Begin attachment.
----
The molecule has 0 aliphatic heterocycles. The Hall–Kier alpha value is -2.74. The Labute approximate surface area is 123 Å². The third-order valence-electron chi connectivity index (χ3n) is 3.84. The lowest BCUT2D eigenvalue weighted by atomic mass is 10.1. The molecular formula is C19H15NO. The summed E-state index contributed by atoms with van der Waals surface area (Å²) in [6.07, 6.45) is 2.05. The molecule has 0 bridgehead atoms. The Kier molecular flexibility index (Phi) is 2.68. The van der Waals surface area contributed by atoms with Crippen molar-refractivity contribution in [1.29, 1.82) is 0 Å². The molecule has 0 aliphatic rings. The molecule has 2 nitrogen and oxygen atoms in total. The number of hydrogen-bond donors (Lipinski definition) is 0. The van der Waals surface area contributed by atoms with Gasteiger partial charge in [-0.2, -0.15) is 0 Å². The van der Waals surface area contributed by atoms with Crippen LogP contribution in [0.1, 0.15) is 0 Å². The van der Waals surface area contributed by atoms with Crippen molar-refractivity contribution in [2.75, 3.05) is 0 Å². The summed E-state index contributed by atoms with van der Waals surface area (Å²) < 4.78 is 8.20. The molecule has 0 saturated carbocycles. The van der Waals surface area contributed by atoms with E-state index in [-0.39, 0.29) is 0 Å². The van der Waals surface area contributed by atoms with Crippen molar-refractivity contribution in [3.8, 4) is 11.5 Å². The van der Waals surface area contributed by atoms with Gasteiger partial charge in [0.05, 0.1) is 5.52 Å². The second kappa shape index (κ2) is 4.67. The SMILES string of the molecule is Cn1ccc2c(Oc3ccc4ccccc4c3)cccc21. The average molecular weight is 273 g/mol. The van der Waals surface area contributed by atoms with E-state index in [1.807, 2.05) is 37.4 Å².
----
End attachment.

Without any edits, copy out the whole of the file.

The molecule has 0 aliphatic heterocycles. The Hall–Kier alpha value is -2.74. The Labute approximate surface area is 123 Å². The third-order valence-electron chi connectivity index (χ3n) is 3.84. The lowest BCUT2D eigenvalue weighted by atomic mass is 10.1. The molecular formula is C19H15NO. The summed E-state index contributed by atoms with van der Waals surface area (Å²) in [6.07, 6.45) is 2.05. The molecule has 0 bridgehead atoms. The Kier molecular flexibility index (Phi) is 2.68. The van der Waals surface area contributed by atoms with Crippen molar-refractivity contribution in [1.29, 1.82) is 0 Å². The molecule has 0 aliphatic rings. The molecule has 2 nitrogen and oxygen atoms in total. The number of hydrogen-bond donors (Lipinski definition) is 0. The van der Waals surface area contributed by atoms with Gasteiger partial charge in [-0.2, -0.15) is 0 Å². The van der Waals surface area contributed by atoms with Crippen LogP contribution in [0.1, 0.15) is 0 Å². The van der Waals surface area contributed by atoms with Crippen molar-refractivity contribution in [2.75, 3.05) is 0 Å². The summed E-state index contributed by atoms with van der Waals surface area (Å²) < 4.78 is 8.20. The molecule has 0 saturated carbocycles. The van der Waals surface area contributed by atoms with E-state index in [-0.39, 0.29) is 0 Å². The van der Waals surface area contributed by atoms with Crippen molar-refractivity contribution in [3.8, 4) is 11.5 Å². The van der Waals surface area contributed by atoms with Gasteiger partial charge in [0.05, 0.1) is 5.52 Å². The second kappa shape index (κ2) is 4.67. The SMILES string of the molecule is Cn1ccc2c(Oc3ccc4ccccc4c3)cccc21. The average molecular weight is 273 g/mol. The van der Waals surface area contributed by atoms with E-state index in [1.807, 2.05) is 37.4 Å².